Community Service Drives Sales
More than 35 years after his first sale, CAR President Steve Goddard recalls the most important lessons he learned.
July 1, 2010
Ask Steve Goddard, ABR, CIPS, president of the California Association of REALTORS®, about his real estate career, and he’ll tell you it’s all about relationships.
From political leadership and philanthropic bonds to hometown friends and college buddies, Goddard built his real estate career by serving the community.
“When my daughter was growing up, my wife and I were always in charge of the cheering squad. We drove those kids to football games and basketball games. And I was always there talking to people, meeting people, raising funds for uniforms for the squad, and reaching out to the community,” says Goddard, broker-manager of RE/MAX Beach Cities Realty in Manhattan Beach, Calif. “I never had to knock on a door. I have always had personal references."
That holds true even from the beginning of Goddard’s real estate career. His first sale came from a college friend he met while earning a bachelor’s degree in marketing, business, and finance from the University of Utah in Salt Lake City. As luck would have it, the former classmates both ended up in Southern California in the 1970s after graduating. So when the college pal and his wife started looking for their first home in 1976, they turned to Goddard for help.
Tell me about your first sale.
GODDARD: The clients and I were looking at properties in Hermosa Beach, Calif. In those days, when you made an offer, you would meet with the seller and the other agent and present the offer in person. I was very nervous about that, but my broker told me I would be fine. I overheard the first sales pitch while I was waiting for my turn, and I can tell you that my pitch was better.
But we didn’t get that first house. The offer was a few thousand dollars too low, and we lost that property. So we went back out, found another one, and were able to purchase it. It was a three-bedroom, two-bathroom home on Loma Drive.
The sale took about 30 days to close. We got it for about $64,000. The clients remained good friends, and I have sold many of their properties over the years.
What were some of your biggest fears about that first sale?
GODDARD: I felt confident in my ability, but I had some concerns about not knowing enough. Of course, that's what a broker is for. I'm still in touch with my first broker, although he doesn’t sell real estate anymore.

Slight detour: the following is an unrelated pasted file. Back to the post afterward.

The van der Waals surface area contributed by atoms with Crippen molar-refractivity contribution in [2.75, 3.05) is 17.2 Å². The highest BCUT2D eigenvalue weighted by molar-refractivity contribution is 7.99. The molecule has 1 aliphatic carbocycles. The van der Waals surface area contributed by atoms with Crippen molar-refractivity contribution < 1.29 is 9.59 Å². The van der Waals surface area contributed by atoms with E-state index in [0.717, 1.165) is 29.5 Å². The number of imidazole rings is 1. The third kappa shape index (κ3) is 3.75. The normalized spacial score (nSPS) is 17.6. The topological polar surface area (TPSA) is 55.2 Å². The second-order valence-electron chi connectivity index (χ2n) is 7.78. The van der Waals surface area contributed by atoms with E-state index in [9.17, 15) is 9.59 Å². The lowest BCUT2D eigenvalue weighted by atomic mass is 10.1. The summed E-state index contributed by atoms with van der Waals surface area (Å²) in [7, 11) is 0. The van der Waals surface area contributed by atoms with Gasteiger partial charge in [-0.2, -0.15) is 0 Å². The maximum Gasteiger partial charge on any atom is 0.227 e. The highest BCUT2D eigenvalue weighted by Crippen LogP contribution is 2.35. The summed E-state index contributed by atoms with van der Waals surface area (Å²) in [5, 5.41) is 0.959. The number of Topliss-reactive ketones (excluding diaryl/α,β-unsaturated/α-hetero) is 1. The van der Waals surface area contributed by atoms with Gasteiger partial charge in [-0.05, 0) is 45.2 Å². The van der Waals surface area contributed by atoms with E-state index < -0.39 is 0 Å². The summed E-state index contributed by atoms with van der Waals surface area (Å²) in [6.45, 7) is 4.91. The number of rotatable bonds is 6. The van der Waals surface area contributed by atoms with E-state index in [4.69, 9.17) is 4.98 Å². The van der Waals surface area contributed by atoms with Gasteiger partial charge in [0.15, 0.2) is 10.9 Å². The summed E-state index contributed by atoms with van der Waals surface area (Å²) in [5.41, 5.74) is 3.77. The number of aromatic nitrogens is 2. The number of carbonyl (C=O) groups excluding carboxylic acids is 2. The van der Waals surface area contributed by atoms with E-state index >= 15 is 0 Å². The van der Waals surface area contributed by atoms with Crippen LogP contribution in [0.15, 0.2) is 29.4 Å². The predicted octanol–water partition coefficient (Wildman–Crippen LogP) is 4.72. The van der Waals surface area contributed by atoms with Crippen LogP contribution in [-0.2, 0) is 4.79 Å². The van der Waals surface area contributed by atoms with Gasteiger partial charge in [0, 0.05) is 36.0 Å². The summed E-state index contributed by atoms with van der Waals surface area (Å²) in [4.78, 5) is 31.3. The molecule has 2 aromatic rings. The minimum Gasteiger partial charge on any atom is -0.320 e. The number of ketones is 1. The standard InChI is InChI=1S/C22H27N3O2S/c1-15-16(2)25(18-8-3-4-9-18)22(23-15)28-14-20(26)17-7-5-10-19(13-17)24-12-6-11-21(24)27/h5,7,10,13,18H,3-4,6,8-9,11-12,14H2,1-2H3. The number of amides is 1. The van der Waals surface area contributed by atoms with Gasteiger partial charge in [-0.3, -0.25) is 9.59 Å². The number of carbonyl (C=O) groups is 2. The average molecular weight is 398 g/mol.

How did you start building your client list as a new sales associate?
GODDARD: I’ve always used my community contacts. But not just for business; I care about the community. I got involved in my daughter’s school programs, the Chamber of Commerce, the Salvation Army, Children’s Hospital, and numerous real estate groups over the years. I have always been active in the city. These communities create a lot of business.
But it is not just about business. I give to about 50 charities. I care and get vested in these causes that touch me. So the outreach drives me on a deeply personal level, and the business is a bonus that comes from that spirit of service.
How did you get started in real estate?
GODDARD: After graduating from college in 1968, I joined the army. I served in Vietnam from 1970 to 1971 and was discharged in California. I spent the next few years importing textiles, silver, shirts, and machetes between South and North America.
The properties listed for sale around my El Segundo, Calif., neighborhood piqued my interest during my morning walks. And something clicked. A friend’s wife talked to me about real estate.
Then a door-to-door salesman came to my house and talked about real estate. I liked the idea and the tax shelters and other benefits. So I decided to buy a 10-acre parcel of land in the Antelope Valley in Lancaster, Calif.
During this time, a broker from Haywood Crawford in Manhattan Beach, Calif., approached me and said he would teach me how to sell property if I got my real estate license.
They are no longer in operation. But I worked for them until about 1977, when I started my own firm, Real Estate Associates in Hermosa Beach. I gave that company to my partner and joined RE/MAX in November 1982 because I wanted less management and more sales.
Did you have a specialty or niche when you started?
GODDARD: Not really. I have taken numerous classes throughout my career to elevate myself and my knowledge. In fact, I like to say that I have more real estate designations and certifications than anyone else in California [Goddard holds the following real estate designations: ABR, CDPE, CIPS, CLHMS, CRB, CRP, CRS, E-Pro, GRI, LTG, NCP, PMN, QSC, SFR, SRES, and TRC].
I sell residential, land, commercial, and residential income. I do leases for residential and commercial. I have bought and sold churches.
I wanted to be a millionaire by the time I was 31 and made it. But then I became a builder, developer, and general contractor in the 1980s and lost almost all of it. So I learned a hard lesson early in my career.
These days, I'm going full blast in real estate. As the president of CAR, my goals center around raising awareness about housing-related issues, property rights for owners, and affordability at all levels. I love the job. I now get to serve a truly broad community.
What did your first transaction do for your professional career?
GODDARD: It really launched me. This was my first sale. It made me feel proud and happy to be a real estate practitioner. And the clients started referring me to other clients. That is how I built my business. One person referred me to the next person and the next person referred me to the next and so on. And that is basically how it has been my whole real estate career.